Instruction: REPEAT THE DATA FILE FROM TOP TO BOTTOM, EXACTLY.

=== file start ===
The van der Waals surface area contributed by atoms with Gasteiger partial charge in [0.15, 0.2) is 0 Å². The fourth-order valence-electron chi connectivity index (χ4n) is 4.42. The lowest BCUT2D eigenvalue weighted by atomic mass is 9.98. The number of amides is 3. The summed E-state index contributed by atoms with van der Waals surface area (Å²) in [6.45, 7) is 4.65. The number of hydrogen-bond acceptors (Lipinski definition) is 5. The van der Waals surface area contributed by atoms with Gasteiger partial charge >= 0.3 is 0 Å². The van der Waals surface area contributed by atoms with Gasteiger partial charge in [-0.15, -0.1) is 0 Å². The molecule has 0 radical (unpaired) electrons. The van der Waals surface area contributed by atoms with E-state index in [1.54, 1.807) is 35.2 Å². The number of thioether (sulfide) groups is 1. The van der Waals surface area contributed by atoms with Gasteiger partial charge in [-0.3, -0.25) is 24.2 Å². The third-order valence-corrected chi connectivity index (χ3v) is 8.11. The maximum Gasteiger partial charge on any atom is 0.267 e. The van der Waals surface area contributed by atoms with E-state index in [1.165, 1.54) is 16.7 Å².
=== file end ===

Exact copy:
The van der Waals surface area contributed by atoms with Gasteiger partial charge in [0.15, 0.2) is 0 Å². The fourth-order valence-electron chi connectivity index (χ4n) is 4.42. The lowest BCUT2D eigenvalue weighted by atomic mass is 9.98. The number of amides is 3. The summed E-state index contributed by atoms with van der Waals surface area (Å²) in [6.45, 7) is 4.65. The number of hydrogen-bond acceptors (Lipinski definition) is 5. The van der Waals surface area contributed by atoms with Gasteiger partial charge >= 0.3 is 0 Å². The van der Waals surface area contributed by atoms with Gasteiger partial charge in [-0.15, -0.1) is 0 Å². The molecule has 0 radical (unpaired) electrons. The van der Waals surface area contributed by atoms with E-state index in [1.54, 1.807) is 35.2 Å². The number of thioether (sulfide) groups is 1. The van der Waals surface area contributed by atoms with Gasteiger partial charge in [-0.3, -0.25) is 24.2 Å². The third-order valence-corrected chi connectivity index (χ3v) is 8.11. The maximum Gasteiger partial charge on any atom is 0.267 e. The van der Waals surface area contributed by atoms with E-state index in [1.165, 1.54) is 16.7 Å².